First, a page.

Strategy is not a traditional field of study, and as such, there are very few actual textbooks covering the topic, so I am particularly interested when one occasionally does appear. A recent offering is Modern Military Strategy: An Introduction by Elinor C. Sloan, Associate Professor of International Relations at Carleton University. The title of the work is an accurate representation of content in that Sloan confines herself strictly to the military aspect of strategy (defining it as “the use of armed force to achieve the military objectives and, by extension, the political purpose of the war,” a definition found originally in the 1986 anthology Makers of Modern Strategy) and with a few exceptions, limits the discussion to strategic thought from the post-Cold War era: the early 1990’s onward. It is not a comprehensive study but rather a true Introduction; a primer that briefly surveys the work of modern strategists and focuses on their central arguments and criticisms directed against them.
To this end, this book centers on strategic thought in the Post-Cold War and post-9/11 eras. In our search for modern strategic thinkers we are looking for military strategists and practitioners, civilian strategists and scholars, and military and civilian historians who have written in the decades since the end of the Cold War about the conduct of war in the contemporary period, and who have put forth statements or principles that are at a sufficient level of generality, so as to present, at minimum, a partial theory of war. (p. 3)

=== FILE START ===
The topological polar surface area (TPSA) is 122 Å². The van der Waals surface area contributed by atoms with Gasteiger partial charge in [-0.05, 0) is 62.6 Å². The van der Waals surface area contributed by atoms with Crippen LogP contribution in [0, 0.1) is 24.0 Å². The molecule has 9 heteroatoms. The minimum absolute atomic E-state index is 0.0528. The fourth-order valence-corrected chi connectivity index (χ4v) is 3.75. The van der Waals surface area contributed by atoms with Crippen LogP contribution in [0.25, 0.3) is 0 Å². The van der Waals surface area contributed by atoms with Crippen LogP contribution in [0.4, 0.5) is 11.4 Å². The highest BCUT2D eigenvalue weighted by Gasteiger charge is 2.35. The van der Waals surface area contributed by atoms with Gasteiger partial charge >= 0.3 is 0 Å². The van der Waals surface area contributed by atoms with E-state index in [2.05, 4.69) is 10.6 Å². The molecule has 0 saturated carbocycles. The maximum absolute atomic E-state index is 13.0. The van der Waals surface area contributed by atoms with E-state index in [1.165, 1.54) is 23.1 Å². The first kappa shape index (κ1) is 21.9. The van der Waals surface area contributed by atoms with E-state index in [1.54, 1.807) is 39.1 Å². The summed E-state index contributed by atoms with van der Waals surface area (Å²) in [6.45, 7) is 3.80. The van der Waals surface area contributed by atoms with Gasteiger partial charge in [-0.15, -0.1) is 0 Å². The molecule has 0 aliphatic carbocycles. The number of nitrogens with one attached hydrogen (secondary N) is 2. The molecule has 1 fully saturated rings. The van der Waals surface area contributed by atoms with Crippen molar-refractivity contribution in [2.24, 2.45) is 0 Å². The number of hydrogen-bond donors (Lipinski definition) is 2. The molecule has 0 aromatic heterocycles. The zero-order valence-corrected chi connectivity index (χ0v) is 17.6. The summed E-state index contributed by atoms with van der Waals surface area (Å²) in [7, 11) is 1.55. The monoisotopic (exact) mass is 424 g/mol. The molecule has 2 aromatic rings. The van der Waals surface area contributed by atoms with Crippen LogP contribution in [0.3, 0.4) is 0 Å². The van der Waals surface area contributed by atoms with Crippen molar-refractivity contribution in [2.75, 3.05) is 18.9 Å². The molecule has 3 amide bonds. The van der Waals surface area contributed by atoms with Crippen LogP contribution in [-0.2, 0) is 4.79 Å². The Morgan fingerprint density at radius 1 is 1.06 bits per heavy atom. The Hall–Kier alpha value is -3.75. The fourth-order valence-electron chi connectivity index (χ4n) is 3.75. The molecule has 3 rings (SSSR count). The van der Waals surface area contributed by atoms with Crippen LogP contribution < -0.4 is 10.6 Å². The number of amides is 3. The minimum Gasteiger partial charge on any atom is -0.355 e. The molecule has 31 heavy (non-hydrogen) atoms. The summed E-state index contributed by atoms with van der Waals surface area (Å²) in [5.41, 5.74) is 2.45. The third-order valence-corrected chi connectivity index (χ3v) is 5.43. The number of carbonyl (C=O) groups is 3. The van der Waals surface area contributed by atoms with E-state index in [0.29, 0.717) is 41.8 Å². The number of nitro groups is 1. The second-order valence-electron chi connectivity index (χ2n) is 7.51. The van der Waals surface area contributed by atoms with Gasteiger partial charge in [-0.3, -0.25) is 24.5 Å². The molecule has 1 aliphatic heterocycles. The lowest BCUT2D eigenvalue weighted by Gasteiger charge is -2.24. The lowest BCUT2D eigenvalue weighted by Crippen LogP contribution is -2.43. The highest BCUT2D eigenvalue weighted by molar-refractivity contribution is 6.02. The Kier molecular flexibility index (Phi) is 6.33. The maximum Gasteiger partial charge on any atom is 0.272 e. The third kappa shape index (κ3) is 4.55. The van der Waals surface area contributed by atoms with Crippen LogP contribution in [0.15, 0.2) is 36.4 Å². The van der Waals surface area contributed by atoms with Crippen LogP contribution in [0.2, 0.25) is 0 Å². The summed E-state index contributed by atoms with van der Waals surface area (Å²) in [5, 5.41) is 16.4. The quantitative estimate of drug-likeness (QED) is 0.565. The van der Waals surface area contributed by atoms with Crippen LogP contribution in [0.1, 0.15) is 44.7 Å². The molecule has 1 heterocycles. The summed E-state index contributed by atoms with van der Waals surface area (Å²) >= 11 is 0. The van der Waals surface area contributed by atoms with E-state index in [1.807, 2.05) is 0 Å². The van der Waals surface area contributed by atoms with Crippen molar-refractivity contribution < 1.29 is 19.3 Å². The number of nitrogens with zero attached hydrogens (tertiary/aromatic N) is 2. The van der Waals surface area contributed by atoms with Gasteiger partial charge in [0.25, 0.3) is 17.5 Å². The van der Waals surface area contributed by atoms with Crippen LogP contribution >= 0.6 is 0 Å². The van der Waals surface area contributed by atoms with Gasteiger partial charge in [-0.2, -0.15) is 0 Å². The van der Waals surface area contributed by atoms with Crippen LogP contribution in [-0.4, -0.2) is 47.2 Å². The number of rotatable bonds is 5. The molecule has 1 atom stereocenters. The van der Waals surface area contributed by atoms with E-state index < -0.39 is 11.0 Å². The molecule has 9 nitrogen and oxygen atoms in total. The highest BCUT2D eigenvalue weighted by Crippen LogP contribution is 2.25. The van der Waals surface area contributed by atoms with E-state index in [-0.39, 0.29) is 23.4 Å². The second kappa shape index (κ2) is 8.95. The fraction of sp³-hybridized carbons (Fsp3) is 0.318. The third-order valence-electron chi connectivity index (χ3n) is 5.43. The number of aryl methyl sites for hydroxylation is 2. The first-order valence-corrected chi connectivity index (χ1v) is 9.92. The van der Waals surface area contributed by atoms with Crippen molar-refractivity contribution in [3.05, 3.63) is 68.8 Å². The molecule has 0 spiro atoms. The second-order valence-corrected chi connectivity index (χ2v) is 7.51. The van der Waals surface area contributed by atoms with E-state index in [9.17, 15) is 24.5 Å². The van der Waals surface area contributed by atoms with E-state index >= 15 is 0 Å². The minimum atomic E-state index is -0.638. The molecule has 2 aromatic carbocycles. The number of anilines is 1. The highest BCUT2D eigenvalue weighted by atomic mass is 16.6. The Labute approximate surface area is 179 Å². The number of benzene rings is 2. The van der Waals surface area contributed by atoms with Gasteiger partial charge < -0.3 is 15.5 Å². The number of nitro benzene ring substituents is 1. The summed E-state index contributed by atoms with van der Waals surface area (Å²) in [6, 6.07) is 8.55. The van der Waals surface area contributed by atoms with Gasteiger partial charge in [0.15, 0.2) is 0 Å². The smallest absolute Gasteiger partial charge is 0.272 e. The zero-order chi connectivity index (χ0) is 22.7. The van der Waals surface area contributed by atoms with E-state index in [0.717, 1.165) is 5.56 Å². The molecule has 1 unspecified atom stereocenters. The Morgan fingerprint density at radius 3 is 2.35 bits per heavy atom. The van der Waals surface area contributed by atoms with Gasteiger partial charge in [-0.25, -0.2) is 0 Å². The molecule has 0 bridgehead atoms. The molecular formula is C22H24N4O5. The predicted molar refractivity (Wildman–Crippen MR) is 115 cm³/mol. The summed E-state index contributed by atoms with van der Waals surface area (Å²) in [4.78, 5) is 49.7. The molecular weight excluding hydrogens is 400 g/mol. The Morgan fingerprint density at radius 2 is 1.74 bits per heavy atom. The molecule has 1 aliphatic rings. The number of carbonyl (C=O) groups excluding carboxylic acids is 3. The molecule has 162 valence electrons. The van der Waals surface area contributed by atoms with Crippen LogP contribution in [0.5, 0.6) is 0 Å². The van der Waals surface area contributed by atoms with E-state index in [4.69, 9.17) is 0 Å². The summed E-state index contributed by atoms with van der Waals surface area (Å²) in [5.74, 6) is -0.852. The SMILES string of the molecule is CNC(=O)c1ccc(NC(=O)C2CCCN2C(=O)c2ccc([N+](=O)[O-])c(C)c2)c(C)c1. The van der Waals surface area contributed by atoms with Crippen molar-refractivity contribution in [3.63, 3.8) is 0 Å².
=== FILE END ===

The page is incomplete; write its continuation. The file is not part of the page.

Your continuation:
Despite the introductory nature of the book this is still a very ambitious task because Sloan covers numerous functional elements of military power, organized by chapter: seapower, landpower, airpower, cyberwar, nuclear power and deterrence, and spacepower. Joint theory and military transformation and irregular warfare also receive their own chapters. Sloan covers a lot of ground in only 135 pages.
Chapters covering the historic dimensions of military strategy – namely sea, land and air – begin with a very brief examination of prominent classical theorists to provide background before moving on to more contemporary scholars. Each strategist or strategic idea receives a few paragraphs or at most a couple of pages, making them useful epitomes for books and ideas that are often dense and difficult for disinterested readers to finish. For example, Mao Tse-Tung receives 4 paragraphs and the kernel of his thinking on irregular warfare is condensed into the following 63 words:
The core of his strategic thought is that successful insurgency involves seven fundamental steps: arousing and organizing the people; achieving internal unification politically; establishing bases; equipping forces; recovering national strength; destroying the enemy’s strength; and regaining lost territories. These seven steps were later intellectually organized into three “phases,” with the result that it has become common to speak of phases of revolutionary warfare. (p. 68)
In other chapters, however, the focus on post-Cold War strategic thought and the summary format result in some arbitrary and questionable omissions. The chapter on airpower, for instance, does not even mention John Boyd, even though his ideas had a major impact in the 1990’s and continue to have influence to this day.